6. barbk

    barbk Well-Known Member

    Boots seem to be constructed rather than manufactured, and I have the impression that for higher level boots very subtle differences can create great pain even when the boots are made to the same spec. (I guess an alternative explanation might be that skaters all have foot/ankle problems that exacerbate or improve over time, and that boots are an easy trigger.)

    I'm not sure I've heard of elite skiers (like downhill or aerials skiers) having boot problems with anything like the frequency you hear from elite skaters.
  7. LilJen

    LilJen Reaching out with my hand sensitively

    Even if you're having custom boots made, quality can vary a lot from manufacturer to manufacturer, and even within a manufacturer. Jeremy went through something like half a dozen boots in 2010-2011, all from Riedell (boots he's skated in for years and years) and the soles on every single dang pair were warped, by all reports, and the blades couldn't be mounted because of the warping. Not sure why Riedell couldn't get it right, but there you go. (Don't know if it was one or both boots.) That would sure as heck throw me off. Especially in such a perfectionistic sport, where sixteenths of an inch on any piece of equipment can make an enormous difference (for better or for worse).

    Also, some people's feet are very different from the average, and fitting them can be tough. And feet can change over the years.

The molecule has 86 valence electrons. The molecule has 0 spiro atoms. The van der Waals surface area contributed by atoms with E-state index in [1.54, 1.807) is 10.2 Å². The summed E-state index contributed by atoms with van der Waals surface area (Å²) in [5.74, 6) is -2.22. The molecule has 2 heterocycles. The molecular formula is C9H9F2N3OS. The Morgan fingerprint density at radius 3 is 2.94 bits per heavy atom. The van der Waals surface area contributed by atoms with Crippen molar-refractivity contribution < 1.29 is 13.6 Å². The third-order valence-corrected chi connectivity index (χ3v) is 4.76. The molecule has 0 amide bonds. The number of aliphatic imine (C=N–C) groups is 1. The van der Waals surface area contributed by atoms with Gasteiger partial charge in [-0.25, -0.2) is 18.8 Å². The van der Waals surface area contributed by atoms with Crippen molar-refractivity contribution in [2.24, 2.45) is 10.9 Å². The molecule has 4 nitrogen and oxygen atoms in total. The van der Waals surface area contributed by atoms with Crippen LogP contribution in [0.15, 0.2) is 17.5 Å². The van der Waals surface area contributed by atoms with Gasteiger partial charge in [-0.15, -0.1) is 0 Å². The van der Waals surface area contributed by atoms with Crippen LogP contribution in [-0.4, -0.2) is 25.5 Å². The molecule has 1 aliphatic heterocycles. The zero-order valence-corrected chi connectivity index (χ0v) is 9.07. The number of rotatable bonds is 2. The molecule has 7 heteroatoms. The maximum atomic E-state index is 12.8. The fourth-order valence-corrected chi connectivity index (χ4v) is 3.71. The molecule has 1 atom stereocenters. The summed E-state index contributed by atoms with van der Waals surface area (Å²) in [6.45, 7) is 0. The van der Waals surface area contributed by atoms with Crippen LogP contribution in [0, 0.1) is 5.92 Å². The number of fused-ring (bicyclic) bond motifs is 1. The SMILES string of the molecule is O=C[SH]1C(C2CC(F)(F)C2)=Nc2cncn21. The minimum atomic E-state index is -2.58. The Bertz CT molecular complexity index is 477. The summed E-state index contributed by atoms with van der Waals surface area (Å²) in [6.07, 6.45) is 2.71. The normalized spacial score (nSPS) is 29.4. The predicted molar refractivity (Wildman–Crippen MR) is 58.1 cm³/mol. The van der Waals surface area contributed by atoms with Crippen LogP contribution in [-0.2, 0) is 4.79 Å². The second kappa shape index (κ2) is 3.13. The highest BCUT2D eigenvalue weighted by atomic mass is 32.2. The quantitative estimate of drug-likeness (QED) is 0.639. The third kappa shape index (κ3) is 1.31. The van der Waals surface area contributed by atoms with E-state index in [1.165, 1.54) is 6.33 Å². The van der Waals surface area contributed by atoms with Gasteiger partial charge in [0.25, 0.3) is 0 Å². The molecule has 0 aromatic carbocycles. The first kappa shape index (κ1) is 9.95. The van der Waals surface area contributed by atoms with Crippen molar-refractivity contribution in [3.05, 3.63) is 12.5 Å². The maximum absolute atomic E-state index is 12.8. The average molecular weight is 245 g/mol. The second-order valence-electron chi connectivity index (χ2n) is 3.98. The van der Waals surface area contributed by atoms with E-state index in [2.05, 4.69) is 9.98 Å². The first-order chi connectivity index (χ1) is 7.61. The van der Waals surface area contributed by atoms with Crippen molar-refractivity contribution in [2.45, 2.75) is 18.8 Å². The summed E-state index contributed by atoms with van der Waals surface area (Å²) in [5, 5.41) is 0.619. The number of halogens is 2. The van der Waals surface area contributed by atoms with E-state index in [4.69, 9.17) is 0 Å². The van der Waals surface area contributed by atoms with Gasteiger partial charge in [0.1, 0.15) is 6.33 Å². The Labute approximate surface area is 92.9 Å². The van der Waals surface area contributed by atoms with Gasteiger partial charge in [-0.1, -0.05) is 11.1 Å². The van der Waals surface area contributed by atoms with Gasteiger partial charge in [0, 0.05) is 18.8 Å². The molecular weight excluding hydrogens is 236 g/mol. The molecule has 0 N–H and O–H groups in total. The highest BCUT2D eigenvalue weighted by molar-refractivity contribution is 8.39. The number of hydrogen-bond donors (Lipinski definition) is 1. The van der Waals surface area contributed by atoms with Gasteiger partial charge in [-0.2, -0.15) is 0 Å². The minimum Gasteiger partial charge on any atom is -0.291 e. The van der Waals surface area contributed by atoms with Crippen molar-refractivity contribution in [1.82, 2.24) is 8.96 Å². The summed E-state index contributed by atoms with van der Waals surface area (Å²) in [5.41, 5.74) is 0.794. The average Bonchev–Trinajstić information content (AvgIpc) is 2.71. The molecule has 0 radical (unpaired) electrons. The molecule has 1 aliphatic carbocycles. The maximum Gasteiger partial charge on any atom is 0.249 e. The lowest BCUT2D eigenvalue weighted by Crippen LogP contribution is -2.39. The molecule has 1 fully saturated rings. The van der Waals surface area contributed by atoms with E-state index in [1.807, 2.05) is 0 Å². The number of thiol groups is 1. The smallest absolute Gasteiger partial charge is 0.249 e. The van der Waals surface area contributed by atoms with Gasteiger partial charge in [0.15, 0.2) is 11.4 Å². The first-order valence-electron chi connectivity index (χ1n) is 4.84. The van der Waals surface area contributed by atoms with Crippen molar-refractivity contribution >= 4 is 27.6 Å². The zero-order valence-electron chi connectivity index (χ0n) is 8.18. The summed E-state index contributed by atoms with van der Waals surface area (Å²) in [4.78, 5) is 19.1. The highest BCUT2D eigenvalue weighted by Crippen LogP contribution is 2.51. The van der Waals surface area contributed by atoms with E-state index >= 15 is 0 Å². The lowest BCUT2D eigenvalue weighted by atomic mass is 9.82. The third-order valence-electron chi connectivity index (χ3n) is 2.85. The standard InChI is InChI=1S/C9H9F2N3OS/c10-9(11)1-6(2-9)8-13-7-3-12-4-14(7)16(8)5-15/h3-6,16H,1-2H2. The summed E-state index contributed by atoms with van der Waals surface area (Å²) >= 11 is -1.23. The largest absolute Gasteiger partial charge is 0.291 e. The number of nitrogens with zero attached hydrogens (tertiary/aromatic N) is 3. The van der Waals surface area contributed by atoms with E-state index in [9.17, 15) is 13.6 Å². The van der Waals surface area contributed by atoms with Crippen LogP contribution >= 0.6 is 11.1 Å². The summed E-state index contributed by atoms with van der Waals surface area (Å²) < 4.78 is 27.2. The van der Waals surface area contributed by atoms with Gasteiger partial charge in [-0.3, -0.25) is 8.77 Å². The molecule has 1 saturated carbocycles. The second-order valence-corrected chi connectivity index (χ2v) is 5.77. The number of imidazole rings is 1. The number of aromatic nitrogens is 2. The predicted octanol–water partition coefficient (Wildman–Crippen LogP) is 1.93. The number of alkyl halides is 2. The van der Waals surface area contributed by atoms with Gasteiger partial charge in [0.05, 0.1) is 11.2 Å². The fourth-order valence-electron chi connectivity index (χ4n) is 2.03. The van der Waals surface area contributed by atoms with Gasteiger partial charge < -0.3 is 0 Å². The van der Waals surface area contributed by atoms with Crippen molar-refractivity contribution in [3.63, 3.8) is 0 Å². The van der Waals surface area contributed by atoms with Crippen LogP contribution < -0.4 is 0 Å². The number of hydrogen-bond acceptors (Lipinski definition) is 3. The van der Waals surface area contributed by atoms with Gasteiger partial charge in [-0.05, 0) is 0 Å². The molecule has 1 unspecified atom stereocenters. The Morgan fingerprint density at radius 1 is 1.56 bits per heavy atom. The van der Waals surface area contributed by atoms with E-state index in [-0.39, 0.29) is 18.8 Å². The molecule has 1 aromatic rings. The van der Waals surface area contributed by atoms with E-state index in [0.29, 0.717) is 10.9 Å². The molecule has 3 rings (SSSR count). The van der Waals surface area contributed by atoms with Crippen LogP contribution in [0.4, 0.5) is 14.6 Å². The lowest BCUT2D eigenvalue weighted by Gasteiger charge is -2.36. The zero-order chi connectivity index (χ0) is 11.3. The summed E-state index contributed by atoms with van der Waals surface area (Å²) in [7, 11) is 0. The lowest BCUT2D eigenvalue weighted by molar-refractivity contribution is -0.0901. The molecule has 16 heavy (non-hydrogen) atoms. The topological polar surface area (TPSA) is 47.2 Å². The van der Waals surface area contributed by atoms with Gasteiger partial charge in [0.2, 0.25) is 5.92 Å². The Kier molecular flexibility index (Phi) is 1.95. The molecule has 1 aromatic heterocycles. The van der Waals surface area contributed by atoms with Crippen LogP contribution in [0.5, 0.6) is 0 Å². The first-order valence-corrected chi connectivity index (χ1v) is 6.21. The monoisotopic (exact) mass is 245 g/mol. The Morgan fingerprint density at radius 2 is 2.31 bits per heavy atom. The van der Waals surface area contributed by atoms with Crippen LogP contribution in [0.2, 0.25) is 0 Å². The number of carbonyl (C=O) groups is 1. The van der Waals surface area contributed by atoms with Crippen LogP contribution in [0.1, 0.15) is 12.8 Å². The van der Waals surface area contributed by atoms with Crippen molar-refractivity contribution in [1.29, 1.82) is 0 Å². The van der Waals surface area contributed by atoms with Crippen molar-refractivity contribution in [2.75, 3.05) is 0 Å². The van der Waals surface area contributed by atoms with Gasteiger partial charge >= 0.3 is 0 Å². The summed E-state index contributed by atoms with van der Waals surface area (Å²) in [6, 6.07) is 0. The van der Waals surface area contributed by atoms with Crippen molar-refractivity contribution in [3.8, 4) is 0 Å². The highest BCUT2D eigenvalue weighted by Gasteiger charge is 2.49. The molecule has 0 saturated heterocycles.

8. briancoogaert

    briancoogaert Well-Known Member

    First, skaters sometimes change of brand (because of sponsors or ... other reasons).
    Even with the same brand, it's not always exactly the same boot.

    Also, feet are not always the same throughout life. I have not the same feet now. It was easier when I was younger.
  9. Rochelle

    Rochelle Active Member

    I've been skating for 14 years, and in the past 4 years I've heard of an outrageous amount of boot problems from friends who skate at all levels and wear all sizes -- and these problems are occuring in nearly all brands.

    I don't know what's going on... whether it's a change in labor, change in the quality of materials, changes in the process to try to keep costs down, or all of the "new boot technology" enhancements that don't have the kinks worked out yet... but overall I've never heard from so many people with some serious quality problems with their boots.

    I guess they just don't make them like they used to. For some skaters, this means sending the new boots back/forth to the manufacturer for fixing/alterations. In some instances, it even means a second replacement pair -- or even third replacement pair.

    For the average-joe recreational and lower level skater it's a frustrating (and sometimes costly) hassle at best... and a cause of foot injuries at the worst. For the elite skaters, it can mean a major disruption to their training time/plan, as they may have to resort to broken down boots/blades-at-the-end-of-their-life while they wait for the kinks to get worked out. And there's always a potential for injury.